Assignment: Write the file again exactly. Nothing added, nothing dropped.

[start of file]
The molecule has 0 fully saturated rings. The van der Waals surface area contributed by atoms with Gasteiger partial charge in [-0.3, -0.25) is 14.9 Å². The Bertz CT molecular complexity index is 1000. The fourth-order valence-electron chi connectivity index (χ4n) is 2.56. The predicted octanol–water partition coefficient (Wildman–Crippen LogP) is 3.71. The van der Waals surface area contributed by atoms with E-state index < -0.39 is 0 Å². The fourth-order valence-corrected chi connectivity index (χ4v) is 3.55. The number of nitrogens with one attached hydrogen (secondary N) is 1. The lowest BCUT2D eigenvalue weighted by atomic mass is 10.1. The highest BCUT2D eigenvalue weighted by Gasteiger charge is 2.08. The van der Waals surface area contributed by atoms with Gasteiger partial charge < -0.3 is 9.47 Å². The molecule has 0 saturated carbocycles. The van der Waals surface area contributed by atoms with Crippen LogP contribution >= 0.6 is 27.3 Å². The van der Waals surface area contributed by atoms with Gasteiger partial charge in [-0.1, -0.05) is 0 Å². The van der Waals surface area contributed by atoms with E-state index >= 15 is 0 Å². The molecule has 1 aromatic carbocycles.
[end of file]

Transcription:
The molecule has 0 fully saturated rings. The van der Waals surface area contributed by atoms with Gasteiger partial charge in [-0.3, -0.25) is 14.9 Å². The Bertz CT molecular complexity index is 1000. The fourth-order valence-electron chi connectivity index (χ4n) is 2.56. The predicted octanol–water partition coefficient (Wildman–Crippen LogP) is 3.71. The van der Waals surface area contributed by atoms with E-state index < -0.39 is 0 Å². The fourth-order valence-corrected chi connectivity index (χ4v) is 3.55. The number of nitrogens with one attached hydrogen (secondary N) is 1. The lowest BCUT2D eigenvalue weighted by atomic mass is 10.1. The highest BCUT2D eigenvalue weighted by Gasteiger charge is 2.08. The van der Waals surface area contributed by atoms with Gasteiger partial charge < -0.3 is 9.47 Å². The molecule has 0 saturated carbocycles. The van der Waals surface area contributed by atoms with Crippen LogP contribution >= 0.6 is 27.3 Å². The van der Waals surface area contributed by atoms with Gasteiger partial charge in [-0.1, -0.05) is 0 Å². The van der Waals surface area contributed by atoms with E-state index >= 15 is 0 Å². The molecule has 1 aromatic carbocycles.